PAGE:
The University of Michigan Consumer Sentiment Index for May printed a higher reading than an earlier preliminary reading, rising from 77.8 to 79.3. This was better than expectations, as the index was expected to remain unchanged from the initial estimate at 77.8. The final May number is higher than April’s 76.4 reading to create a new high since October 2007.
A report released after the data noted that consumers were more upbeat mainly because they expect favorable employment trends despite the jobs slowdown recently reported by the Labor Department.”Fewer consumers reported hearing of job losses than at any time since mid-2007, and only a few mentioned potential impact from the European financial crisis.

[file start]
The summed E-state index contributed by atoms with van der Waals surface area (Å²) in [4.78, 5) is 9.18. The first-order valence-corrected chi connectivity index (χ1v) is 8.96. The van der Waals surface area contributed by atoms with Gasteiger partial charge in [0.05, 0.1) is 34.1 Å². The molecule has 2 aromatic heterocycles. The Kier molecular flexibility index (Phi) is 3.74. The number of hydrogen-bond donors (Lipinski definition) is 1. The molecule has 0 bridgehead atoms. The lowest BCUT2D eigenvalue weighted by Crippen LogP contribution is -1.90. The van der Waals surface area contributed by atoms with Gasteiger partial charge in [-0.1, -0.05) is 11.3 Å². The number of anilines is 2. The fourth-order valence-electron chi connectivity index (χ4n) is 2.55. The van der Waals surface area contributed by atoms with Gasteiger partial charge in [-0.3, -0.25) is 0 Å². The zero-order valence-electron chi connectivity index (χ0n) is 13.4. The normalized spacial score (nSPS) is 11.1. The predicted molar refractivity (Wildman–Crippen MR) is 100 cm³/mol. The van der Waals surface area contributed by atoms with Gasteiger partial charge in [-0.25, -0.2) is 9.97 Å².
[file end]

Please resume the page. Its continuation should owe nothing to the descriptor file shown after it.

The University of Michigan consumer sentiment index measures how consumers view their personal finances as well as business and buying conditions. It is a closely watched survey and is used by economists to get a feel for the direction of consumer spending.